So, here AJ is calling this side-by-side video by the name of her former Foody TV web show, Healthy Living with Chef AJ, but it's nothing but a self-recorded YouTube video and the self-produced show series seems to be dead now.

On with the show:

Friday, January 6, 2017

Webinar with Mary and Dr. McDougall

Calling this webinar "Dr. McDougall's Wishes for 2017 and Q&A" is a total misnomer.

It starts off with the couple talking about their early years of marriage - how they met, the cruddy apartment they lived in, their years in Hawaii during his internship and years as a plantation doc. Eventually he gets around to the hippie vegan couple who introduced them to the veg way of life and how they slowly turned to plant based eating.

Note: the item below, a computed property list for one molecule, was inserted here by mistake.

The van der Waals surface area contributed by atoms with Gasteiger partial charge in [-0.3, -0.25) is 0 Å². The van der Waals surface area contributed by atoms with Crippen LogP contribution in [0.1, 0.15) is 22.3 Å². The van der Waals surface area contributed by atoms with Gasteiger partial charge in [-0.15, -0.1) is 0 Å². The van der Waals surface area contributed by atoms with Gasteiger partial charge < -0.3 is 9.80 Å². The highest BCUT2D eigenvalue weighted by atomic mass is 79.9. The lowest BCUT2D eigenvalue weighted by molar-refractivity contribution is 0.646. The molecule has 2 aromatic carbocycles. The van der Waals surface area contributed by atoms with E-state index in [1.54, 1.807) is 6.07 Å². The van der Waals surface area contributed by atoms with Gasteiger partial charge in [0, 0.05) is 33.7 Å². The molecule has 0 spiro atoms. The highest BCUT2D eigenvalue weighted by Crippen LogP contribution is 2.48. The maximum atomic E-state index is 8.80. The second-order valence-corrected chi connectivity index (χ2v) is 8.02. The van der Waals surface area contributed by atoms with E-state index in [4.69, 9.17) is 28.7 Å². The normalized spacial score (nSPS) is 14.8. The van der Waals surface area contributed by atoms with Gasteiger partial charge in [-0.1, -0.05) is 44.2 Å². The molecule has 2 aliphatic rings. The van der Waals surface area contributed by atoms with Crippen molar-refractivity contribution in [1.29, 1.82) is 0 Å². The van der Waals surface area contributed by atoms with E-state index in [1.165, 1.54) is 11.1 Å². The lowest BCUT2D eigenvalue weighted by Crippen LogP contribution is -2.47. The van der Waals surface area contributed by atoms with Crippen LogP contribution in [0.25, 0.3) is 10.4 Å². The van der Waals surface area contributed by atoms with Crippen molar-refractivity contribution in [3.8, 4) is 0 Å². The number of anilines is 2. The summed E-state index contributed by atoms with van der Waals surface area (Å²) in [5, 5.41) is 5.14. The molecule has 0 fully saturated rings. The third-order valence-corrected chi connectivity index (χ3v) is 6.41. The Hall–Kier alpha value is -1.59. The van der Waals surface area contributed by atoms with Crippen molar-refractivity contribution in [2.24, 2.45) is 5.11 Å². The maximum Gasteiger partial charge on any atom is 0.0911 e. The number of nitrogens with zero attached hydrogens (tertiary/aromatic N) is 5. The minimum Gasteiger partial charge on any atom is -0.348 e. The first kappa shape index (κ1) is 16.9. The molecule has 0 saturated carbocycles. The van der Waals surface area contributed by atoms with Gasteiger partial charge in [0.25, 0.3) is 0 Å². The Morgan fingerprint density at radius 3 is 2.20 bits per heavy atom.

25 minutes into this thing and they're still reminiscing.

Finally, he mentions that they changed their diet in 1977 about 28 minutes in, the same story about doing research then telling Mary what to remove from their diet - first meat, then dairy, etc. An old story oft repeated.

35 minutes and still rambling. Again mentions how Mary was forced to develop recipes to give their patients in 1977.

Finally made to to St. Helena hospital and their move to Santa Rosa at the 40 minute mark, and how he left to go on his own around 46 minutes.

51 minutes in and they're talking how great the Flamingo cooks make their food for program participants. Not as great as home made, but close. Um, okay. 

What happened to the Q&A? Before Gustavo closed the chat there were at least a dozen questions already, and I'm sure he had a bunch that were written in to the address.